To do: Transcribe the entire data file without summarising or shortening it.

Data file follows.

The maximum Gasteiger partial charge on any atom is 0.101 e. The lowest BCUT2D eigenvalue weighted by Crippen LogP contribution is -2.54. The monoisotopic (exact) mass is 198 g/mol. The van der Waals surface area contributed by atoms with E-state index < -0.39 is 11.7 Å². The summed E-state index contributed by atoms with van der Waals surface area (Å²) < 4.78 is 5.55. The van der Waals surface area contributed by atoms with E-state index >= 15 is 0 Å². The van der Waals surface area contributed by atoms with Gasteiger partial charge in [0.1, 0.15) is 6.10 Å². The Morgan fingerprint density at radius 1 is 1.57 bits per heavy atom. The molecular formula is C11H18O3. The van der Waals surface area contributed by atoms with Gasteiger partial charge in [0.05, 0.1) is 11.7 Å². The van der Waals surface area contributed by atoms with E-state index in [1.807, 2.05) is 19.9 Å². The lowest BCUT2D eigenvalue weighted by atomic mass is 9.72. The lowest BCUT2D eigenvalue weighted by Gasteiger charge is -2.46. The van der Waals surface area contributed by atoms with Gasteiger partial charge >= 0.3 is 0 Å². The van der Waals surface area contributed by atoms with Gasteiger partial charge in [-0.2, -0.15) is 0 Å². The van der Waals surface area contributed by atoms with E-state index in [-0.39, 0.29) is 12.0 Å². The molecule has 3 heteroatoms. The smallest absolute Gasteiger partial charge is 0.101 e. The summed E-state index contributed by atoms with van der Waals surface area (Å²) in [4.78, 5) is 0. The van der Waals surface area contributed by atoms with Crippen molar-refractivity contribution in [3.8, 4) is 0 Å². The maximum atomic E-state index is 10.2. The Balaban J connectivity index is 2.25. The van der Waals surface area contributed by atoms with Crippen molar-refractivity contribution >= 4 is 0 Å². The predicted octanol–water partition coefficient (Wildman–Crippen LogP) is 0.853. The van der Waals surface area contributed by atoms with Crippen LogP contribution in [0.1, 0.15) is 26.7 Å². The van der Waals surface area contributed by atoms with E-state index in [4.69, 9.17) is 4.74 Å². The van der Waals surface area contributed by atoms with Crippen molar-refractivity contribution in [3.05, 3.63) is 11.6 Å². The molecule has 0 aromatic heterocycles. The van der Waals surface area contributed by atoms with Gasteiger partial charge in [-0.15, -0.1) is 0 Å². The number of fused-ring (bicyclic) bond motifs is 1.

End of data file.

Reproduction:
The maximum Gasteiger partial charge on any atom is 0.101 e. The lowest BCUT2D eigenvalue weighted by Crippen LogP contribution is -2.54. The monoisotopic (exact) mass is 198 g/mol. The van der Waals surface area contributed by atoms with E-state index < -0.39 is 11.7 Å². The summed E-state index contributed by atoms with van der Waals surface area (Å²) < 4.78 is 5.55. The van der Waals surface area contributed by atoms with E-state index >= 15 is 0 Å². The van der Waals surface area contributed by atoms with Gasteiger partial charge in [0.1, 0.15) is 6.10 Å². The Morgan fingerprint density at radius 1 is 1.57 bits per heavy atom. The molecular formula is C11H18O3. The van der Waals surface area contributed by atoms with Gasteiger partial charge in [0.05, 0.1) is 11.7 Å². The van der Waals surface area contributed by atoms with E-state index in [1.807, 2.05) is 19.9 Å². The lowest BCUT2D eigenvalue weighted by atomic mass is 9.72. The lowest BCUT2D eigenvalue weighted by Gasteiger charge is -2.46. The van der Waals surface area contributed by atoms with Gasteiger partial charge >= 0.3 is 0 Å². The van der Waals surface area contributed by atoms with Gasteiger partial charge in [-0.2, -0.15) is 0 Å². The van der Waals surface area contributed by atoms with E-state index in [-0.39, 0.29) is 12.0 Å². The molecule has 3 heteroatoms. The smallest absolute Gasteiger partial charge is 0.101 e. The summed E-state index contributed by atoms with van der Waals surface area (Å²) in [4.78, 5) is 0. The van der Waals surface area contributed by atoms with Crippen molar-refractivity contribution in [3.8, 4) is 0 Å². The maximum atomic E-state index is 10.2. The Balaban J connectivity index is 2.25. The van der Waals surface area contributed by atoms with Crippen molar-refractivity contribution >= 4 is 0 Å². The predicted octanol–water partition coefficient (Wildman–Crippen LogP) is 0.853. The van der Waals surface area contributed by atoms with Crippen LogP contribution in [0.1, 0.15) is 26.7 Å². The van der Waals surface area contributed by atoms with E-state index in [4.69, 9.17) is 4.74 Å². The van der Waals surface area contributed by atoms with Crippen molar-refractivity contribution in [3.05, 3.63) is 11.6 Å². The molecule has 0 aromatic heterocycles. The van der Waals surface area contributed by atoms with Gasteiger partial charge in [-0.15, -0.1) is 0 Å². The number of fused-ring (bicyclic) bond motifs is 1.